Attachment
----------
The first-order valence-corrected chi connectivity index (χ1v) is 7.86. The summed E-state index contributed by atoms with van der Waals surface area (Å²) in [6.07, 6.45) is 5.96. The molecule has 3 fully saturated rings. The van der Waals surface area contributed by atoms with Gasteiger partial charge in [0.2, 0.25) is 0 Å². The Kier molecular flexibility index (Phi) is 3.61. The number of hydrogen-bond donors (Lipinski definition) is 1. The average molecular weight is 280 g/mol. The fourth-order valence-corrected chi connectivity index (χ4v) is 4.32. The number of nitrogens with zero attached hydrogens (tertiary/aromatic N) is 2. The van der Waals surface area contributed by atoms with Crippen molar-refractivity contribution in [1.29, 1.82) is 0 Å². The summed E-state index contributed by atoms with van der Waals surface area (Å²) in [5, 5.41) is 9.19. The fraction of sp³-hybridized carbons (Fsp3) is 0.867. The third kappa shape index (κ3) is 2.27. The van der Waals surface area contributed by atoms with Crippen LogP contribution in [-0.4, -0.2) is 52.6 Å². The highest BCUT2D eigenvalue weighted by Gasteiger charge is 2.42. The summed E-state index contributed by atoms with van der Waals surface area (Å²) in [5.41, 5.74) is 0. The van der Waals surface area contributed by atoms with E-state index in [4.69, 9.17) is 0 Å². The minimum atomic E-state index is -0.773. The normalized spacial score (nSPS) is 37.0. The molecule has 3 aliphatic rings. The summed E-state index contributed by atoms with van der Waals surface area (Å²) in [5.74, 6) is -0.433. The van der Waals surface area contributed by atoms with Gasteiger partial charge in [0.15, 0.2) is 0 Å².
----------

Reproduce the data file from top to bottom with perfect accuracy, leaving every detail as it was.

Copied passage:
The first-order valence-corrected chi connectivity index (χ1v) is 7.86. The summed E-state index contributed by atoms with van der Waals surface area (Å²) in [6.07, 6.45) is 5.96. The molecule has 3 fully saturated rings. The van der Waals surface area contributed by atoms with Gasteiger partial charge in [0.2, 0.25) is 0 Å². The Kier molecular flexibility index (Phi) is 3.61. The number of hydrogen-bond donors (Lipinski definition) is 1. The average molecular weight is 280 g/mol. The fourth-order valence-corrected chi connectivity index (χ4v) is 4.32. The number of nitrogens with zero attached hydrogens (tertiary/aromatic N) is 2. The van der Waals surface area contributed by atoms with Crippen molar-refractivity contribution in [1.29, 1.82) is 0 Å². The summed E-state index contributed by atoms with van der Waals surface area (Å²) in [5, 5.41) is 9.19. The fraction of sp³-hybridized carbons (Fsp3) is 0.867. The third kappa shape index (κ3) is 2.27. The van der Waals surface area contributed by atoms with Crippen LogP contribution in [-0.4, -0.2) is 52.6 Å². The highest BCUT2D eigenvalue weighted by Gasteiger charge is 2.42. The summed E-state index contributed by atoms with van der Waals surface area (Å²) in [5.41, 5.74) is 0. The van der Waals surface area contributed by atoms with E-state index in [4.69, 9.17) is 0 Å². The minimum atomic E-state index is -0.773. The normalized spacial score (nSPS) is 37.0. The molecule has 3 aliphatic rings. The summed E-state index contributed by atoms with van der Waals surface area (Å²) in [5.74, 6) is -0.433. The van der Waals surface area contributed by atoms with Gasteiger partial charge in [0.15, 0.2) is 0 Å².